Shlomo Goldwasser: Gov't must talk to Hezbollah as U.K. did Iran
Iran official: Iran received letter of apology from Blair before captured sailors were released.
Israel should learn from the British government and hold direct talks with the captors of its seized soldiers, the father of abducted Israel Defense Forces soldier Ehud Goldwasser said Thursday following the release of 15 British sailors seized two weeks ago by Iranian forces in the Persian Gulf.
"I know that they want to make deals through direct one-on-one talks, without mediations in the middle," Shlomo Goldwasser told the 150 demonstrators who had gathered in Tel Aviv as part of a cross-Israel journey in support of releasing the captive IDF soldiers.
"It doesn't interest me that according to the law Hezbollah is defined as a terror organization," Goldwasser said. "We can talk to Hezbollah in order to return our sons home."
The cross-country demonstration began last month in Eilat and will end in northern Israel, near where Goldwasser and his fellow reservist Eldad Regev were captured by Hezbollah guerillas last July.
An adviser to Iran's top authority, Supreme Leader Ayatollah Ali Khamenei, said on Thursday that Iran had received a letter of apology from Britain before the release of 15 military personnel, state television reported.
Iran's Revolutionary Guards seized the British sailors and marines on March 23, and accused them of entering Iran illegally, a charge Britain denied. The 15 Britons were released on Wednesday and arrived back in England on Thursday.
Ali Akbar Velayati, an adviser on international affairs to Khamenei, said Iran had achieved its "objectives" in the political standoff with Britain over the arrests.
"Iran set a condition that Britain accepts there was a violation (of Iranian waters) and gives apologies. On Tuesday we received a letter of apology," Velayati was quoted as saying.
British Prime Minister Tony Blair said on Wednesday that Britain had taken a measured approach to the incident "not negotiating but not confronting either."
Britain angered Iran earlier in the crisis by seeking and securing the support of the United Nations and European Union for its cause. The United States had also backed Britain.
Released British soldiers arrive at London's Heathrow airportThe flight carrying 15 British military personnel freed by Iran after a tense two-week stand-off arrived back in England on Thursday.
British Airways Flight 6634 from Tehran touched down at Heathrow at 11:02 GMT.
After a 20-minute delay, the group, clad once more in military uniforms, disembarked and posed for pictures before transferring to two waiting military helicopters to be flown to a military base at Chivenor in Devon, 200 miles southwest of London, for a private meeting with their families and debriefing.
Addressing reporters at 10 Downing St. as the freed soldiers arrived, British Prime Minister Tony Blair said no negotiations were conducted, and no deals made in order to secure the captured troops' release.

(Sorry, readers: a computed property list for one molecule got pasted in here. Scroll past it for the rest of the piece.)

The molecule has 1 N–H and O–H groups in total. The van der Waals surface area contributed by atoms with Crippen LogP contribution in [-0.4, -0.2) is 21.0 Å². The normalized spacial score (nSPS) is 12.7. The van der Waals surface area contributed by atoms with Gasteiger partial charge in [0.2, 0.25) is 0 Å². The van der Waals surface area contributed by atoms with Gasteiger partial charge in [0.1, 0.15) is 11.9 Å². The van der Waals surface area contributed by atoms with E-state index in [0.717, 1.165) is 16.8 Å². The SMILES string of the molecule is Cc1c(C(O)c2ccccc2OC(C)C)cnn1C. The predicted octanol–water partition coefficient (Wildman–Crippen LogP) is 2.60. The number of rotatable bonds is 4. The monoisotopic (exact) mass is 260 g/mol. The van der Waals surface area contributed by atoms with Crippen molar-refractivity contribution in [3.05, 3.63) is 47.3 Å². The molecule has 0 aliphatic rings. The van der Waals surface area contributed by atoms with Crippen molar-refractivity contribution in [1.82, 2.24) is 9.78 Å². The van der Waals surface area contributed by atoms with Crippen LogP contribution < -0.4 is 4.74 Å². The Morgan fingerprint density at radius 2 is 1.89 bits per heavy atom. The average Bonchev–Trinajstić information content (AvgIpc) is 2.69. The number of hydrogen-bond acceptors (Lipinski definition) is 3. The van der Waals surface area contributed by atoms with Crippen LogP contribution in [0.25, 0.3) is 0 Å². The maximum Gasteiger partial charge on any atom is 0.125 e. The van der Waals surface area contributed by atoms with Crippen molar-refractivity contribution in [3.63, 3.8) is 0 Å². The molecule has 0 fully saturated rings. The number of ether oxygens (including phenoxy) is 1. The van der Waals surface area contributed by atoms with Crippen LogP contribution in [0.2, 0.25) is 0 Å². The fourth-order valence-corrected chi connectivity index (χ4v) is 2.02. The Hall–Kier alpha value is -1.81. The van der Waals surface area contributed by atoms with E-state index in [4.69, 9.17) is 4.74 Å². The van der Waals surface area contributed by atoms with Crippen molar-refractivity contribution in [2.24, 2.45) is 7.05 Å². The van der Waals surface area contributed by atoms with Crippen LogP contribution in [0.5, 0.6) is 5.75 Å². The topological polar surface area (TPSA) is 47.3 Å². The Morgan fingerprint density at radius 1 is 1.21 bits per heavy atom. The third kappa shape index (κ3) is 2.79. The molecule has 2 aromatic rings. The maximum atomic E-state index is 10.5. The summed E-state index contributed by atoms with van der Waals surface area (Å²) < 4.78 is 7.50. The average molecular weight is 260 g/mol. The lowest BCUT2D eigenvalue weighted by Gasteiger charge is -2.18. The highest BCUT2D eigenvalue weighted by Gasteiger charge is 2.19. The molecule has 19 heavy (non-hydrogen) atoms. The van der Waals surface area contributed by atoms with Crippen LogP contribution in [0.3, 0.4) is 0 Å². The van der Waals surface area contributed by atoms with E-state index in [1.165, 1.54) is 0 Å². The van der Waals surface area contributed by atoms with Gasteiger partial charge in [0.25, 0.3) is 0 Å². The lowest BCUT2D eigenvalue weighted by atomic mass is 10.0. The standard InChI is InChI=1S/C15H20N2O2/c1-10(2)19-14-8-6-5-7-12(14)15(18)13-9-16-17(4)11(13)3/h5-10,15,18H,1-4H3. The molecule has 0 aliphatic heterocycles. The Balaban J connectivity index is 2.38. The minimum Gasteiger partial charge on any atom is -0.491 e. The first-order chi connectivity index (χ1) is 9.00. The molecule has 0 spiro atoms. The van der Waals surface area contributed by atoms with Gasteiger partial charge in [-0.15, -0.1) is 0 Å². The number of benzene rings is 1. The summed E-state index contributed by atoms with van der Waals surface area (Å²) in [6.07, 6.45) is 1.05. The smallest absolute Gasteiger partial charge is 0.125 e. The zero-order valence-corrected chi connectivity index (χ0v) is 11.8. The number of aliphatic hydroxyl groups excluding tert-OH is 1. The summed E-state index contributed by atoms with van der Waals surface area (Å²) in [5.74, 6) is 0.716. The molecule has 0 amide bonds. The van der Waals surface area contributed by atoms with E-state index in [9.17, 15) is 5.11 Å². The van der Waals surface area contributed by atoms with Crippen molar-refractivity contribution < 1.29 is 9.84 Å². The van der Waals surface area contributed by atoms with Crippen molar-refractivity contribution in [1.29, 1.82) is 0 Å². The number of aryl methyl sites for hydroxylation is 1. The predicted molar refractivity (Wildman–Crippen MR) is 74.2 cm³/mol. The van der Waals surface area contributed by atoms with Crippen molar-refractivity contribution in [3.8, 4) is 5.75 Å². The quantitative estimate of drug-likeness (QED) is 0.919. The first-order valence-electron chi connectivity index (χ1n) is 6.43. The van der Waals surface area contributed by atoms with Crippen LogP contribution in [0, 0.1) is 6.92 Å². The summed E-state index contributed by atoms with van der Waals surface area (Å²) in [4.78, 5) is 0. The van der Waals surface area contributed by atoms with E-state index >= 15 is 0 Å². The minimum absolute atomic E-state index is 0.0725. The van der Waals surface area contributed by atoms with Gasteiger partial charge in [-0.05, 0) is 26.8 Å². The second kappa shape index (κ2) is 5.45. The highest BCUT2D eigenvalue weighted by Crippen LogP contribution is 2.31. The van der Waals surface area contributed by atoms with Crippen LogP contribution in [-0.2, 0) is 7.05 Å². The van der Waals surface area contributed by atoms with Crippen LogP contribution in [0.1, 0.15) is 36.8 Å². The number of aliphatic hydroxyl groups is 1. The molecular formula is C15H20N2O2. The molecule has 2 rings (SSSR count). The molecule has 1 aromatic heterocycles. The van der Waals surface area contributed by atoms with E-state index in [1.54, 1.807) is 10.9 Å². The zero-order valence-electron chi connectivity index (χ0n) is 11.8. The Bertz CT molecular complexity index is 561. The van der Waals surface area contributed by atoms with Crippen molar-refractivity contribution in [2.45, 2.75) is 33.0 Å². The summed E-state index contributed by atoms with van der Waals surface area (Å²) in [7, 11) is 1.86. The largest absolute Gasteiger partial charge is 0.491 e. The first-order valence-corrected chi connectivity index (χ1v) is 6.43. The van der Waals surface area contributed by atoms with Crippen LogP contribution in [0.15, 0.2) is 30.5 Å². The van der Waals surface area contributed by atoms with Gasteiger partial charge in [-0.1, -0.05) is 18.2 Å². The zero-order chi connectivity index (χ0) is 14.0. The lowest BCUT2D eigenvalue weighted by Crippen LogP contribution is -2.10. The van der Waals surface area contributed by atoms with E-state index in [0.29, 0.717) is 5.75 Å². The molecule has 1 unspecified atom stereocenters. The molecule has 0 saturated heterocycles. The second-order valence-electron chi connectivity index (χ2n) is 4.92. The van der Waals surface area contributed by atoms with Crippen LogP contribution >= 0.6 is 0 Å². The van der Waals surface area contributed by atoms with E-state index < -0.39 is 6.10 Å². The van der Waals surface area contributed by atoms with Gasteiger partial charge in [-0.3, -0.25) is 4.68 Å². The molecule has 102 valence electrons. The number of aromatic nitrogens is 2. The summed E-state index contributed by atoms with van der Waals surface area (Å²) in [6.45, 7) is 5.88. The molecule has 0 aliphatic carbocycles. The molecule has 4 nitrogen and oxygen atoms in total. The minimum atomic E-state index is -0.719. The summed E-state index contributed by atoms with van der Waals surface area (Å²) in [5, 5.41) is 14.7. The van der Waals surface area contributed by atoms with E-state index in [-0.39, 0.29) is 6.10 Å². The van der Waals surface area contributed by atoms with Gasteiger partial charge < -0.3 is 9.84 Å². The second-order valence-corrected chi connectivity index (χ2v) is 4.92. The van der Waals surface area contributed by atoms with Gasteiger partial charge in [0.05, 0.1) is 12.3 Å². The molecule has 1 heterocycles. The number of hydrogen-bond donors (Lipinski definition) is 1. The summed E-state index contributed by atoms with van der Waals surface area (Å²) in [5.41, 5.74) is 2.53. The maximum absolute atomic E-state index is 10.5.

They 15 arrived Thursday morning at Tehran's Mehrabad International Airport in a convoy of sedans that drove directly to the presidential VIP section of the airport. The convoy was escorted by several cars belonging to the elite Revolutionary Guards.
Their flight departed at about 8:30 A.M. local time, 30 minutes behind schedule.
Iranian President Mahmoud Ahmadinejad told a news conference broadcast round the world on Wednesday he had decided to forgive and free the 15 sailors and marines even though Britain was not "brave enough" to admit they had strayed into Iran's territory.
The peaceful end to the standoff, which began when Tehran seized the 15 in the Shatt al-Arab waterway between Iraq and Iran on March 23, prompted a drop in oil prices from recent highs. U.S. stock futures and the dollar rose in relief.
Iranian officials whisked the 15 through the airport building to the plane, keeping them away from journalists, witnesses said.
A British diplomat, asking not to be named, said the Britons would travel in the business class section and that no one apart from the 15 and people accompanying them would be allowed in that part of the plane.
"The 15 will be accompanied by three or four British embassy staff and there will be no access for the media until the plane reaches Britain," said the diplomat.
A 57-year-old Iranian businessman, one of at least two people downgraded to economy class to ensure the business section was only for the Britons, said: "We understood the reason. We are very happy this [standoff] has been concluded."
At his news conference, Ahmadinejad said: "Under the influence of the Muslim Prophet, (Iran) forgives these 15 people and gives their freedom to the British people as a gift."
In London, British Prime Minister Tony Blair welcomed the release of the 15.
"Throughout we have taken a measured approach, firm but calm, not negotiating but not confronting either," Blair told reporters. "To the Iranian people I would simply say this: We bear you no ill will."
The dispute centered on where the Britons were when they were seized. Britain says they were in Iraqi waters on a routine United Nations mission. Tehran says they strayed into its territorial water.